Y LA BAMBA
(SW Main & Park) See My, What a Busy Week!
RIGSKETBALL FINALS: THE WOOLEN MEN, WOODEN INDIAN BURIAL GROUND, MINDEN, GRANDPARENTS, GAYTHEIST, THE WE SHARED MILK, MISTER TANG
(Holocene, 1001 SE Morrison) Unless you're living under a rock or really don't care about local music at all, you know that PDX Pop Now! took place last weekend under the sizzling hot sun in Southeast Portland. Opposite the main stage, you might have noticed a brightly painted van adorned with a basketball hoop—AKA Rigsketball. This highly conspicuous vehicle belongs to Bim Ditson of And And And, who has made it his mission to figure out just which Portland band is best at slamming three-pointers and coming up with their own inventive Rigsketball moves. After three rounds, it all winds down tonight, when the winner band will be crowned. But we're all pretty much winners when we can celebrate this growing tradition with a free show, a killer lineup, and a van decked out with a collapsible basketball hoop. This is gonna rip! RACHEL MILBAUER Also see My, What a Busy Week!
VIN BLANC/WHITE WINE, YOUR RIVAL, WILD ONES
(Bunk Bar, 1028 SE Water) Joe Haege of 31Knots/Tu Fawning notoriety returns with his sophomore LP under the nom de plume Vin Blanc. Returning to visit Portland following his departure to Los Angeles last year, Haege's singular bizarre midi-punk maelstrom is on full display throughout In Every Way but One, giving spotlight to the less post-punky elements employed in his revered 31Knots, and more of the beat-heavy meditations on Tu Fawning's excellent A Monument. Guitars are sparse tinsel on In Every Way, but Haege has the tendency to make the most out of very little (case in point: the invading presence of "I'm Here"), and is easily one of the more engaging performers to rep Portland in the last 20 years. Vin Blanc's new LP is given a proper release tonight via Party Damage Records. RYAN J. PRADO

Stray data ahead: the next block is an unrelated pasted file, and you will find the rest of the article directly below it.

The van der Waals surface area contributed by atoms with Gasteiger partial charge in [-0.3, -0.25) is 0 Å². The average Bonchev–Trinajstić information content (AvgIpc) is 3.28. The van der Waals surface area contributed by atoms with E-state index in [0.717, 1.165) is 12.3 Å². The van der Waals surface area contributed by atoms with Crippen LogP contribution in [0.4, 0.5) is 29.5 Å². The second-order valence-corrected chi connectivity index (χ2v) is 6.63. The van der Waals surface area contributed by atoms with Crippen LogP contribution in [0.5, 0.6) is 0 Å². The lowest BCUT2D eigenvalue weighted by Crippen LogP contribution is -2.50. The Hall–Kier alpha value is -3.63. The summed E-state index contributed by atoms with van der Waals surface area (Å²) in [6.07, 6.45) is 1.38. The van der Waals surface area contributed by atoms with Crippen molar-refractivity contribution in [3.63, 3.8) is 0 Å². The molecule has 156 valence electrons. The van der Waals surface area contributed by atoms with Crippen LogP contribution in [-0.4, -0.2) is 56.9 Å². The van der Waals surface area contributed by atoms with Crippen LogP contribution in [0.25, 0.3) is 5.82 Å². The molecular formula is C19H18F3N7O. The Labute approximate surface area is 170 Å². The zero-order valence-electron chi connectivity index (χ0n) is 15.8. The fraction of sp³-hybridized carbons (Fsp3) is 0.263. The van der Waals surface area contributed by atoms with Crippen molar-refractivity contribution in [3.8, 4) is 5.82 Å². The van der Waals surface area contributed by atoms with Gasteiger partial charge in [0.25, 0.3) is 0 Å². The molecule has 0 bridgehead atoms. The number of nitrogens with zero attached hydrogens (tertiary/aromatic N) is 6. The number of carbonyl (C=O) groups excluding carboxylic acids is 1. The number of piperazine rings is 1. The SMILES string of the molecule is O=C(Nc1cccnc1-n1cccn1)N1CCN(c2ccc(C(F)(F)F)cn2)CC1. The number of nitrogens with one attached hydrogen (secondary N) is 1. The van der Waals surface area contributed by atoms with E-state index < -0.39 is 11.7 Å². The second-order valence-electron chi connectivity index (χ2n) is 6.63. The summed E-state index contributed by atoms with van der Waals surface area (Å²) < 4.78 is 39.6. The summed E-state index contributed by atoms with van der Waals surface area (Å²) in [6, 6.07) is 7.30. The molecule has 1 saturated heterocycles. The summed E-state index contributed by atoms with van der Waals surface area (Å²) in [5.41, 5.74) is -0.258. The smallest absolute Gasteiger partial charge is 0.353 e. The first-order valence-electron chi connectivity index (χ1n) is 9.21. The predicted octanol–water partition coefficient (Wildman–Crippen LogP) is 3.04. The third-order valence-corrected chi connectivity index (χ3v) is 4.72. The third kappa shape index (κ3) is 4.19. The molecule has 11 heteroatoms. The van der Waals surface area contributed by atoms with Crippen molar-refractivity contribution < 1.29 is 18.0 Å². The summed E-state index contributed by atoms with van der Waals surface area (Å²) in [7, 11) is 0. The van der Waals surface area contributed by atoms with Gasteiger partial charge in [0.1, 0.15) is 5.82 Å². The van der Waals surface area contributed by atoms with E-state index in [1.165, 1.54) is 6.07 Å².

SON VOLT, COLONEL FORD
(Aladdin Theater, 3017 SE Milwaukie) Son Volt—along with bands like Whiskeytown and the Old 97's—got scooped up by major labels in the late '90s in the hopes that alt-country would be the next grunge. Of course, Jay Farrar formed Son Volt after the breakup of Uncle Tupelo in 1994 (which also sent Jeff Tweedy on to Wilco). After releasing a handful of rootsy rock records, Son Volt went on hiatus, making a return in 2005. By all accounts, Farrar never missed a beat, and Son Volt has since released three more albums, including 2013's genuinely twangy, easygoing Honky Tonk. Alt-country as a name is all but dead, but most of these bands have persevered in one form or another. Tonight, you get one of the best. MARK LORE
THE DOUBLECLICKS, SARAH DONNER
(Secret Society, 116 NE Russell) Earlier this week, the Doubleclicks released their video for "Nothing to Prove." It's a remarkable thing, and it'll make "Nothing to Prove" the standout track on their latest, Lasers and Feelings. An impressive feat, given that the album contains some of the geeky Portland duo's best songs yet, like "Can't You See the World Is Ending," an anthem that wouldn't be out of place on Buffy Summers' iPod, and "The Mystery's Gone," an all-too-accurate reflection on the disappointment of actually meeting, in real life, the people you like on the internet. The "Nothing to Prove" video features women and girls holding up handwritten signs ("My Transformers played with my Cabbage Patch Kids"; "That look of surprise when I talk about Star Trek? It gets old"; "Why are you surprised I want to be an astronaut when I grow up?") that earnestly, cleverly destroy the toxic "fake geek girl" myth. Like the best Doubleclicks stuff, it's funny, heartfelt, and heartening; expect more of that tonight, when they share a stage with delightful local comedians Bri Pruett and Barbara "Also Has a Blogtown Column!" Holm. ERIK HENRIKSEN Also see My, What a Busy Week!
W.C. BECK AND THE PORTLAND COUNTRY UNDERGROUND, BARNA HOWARD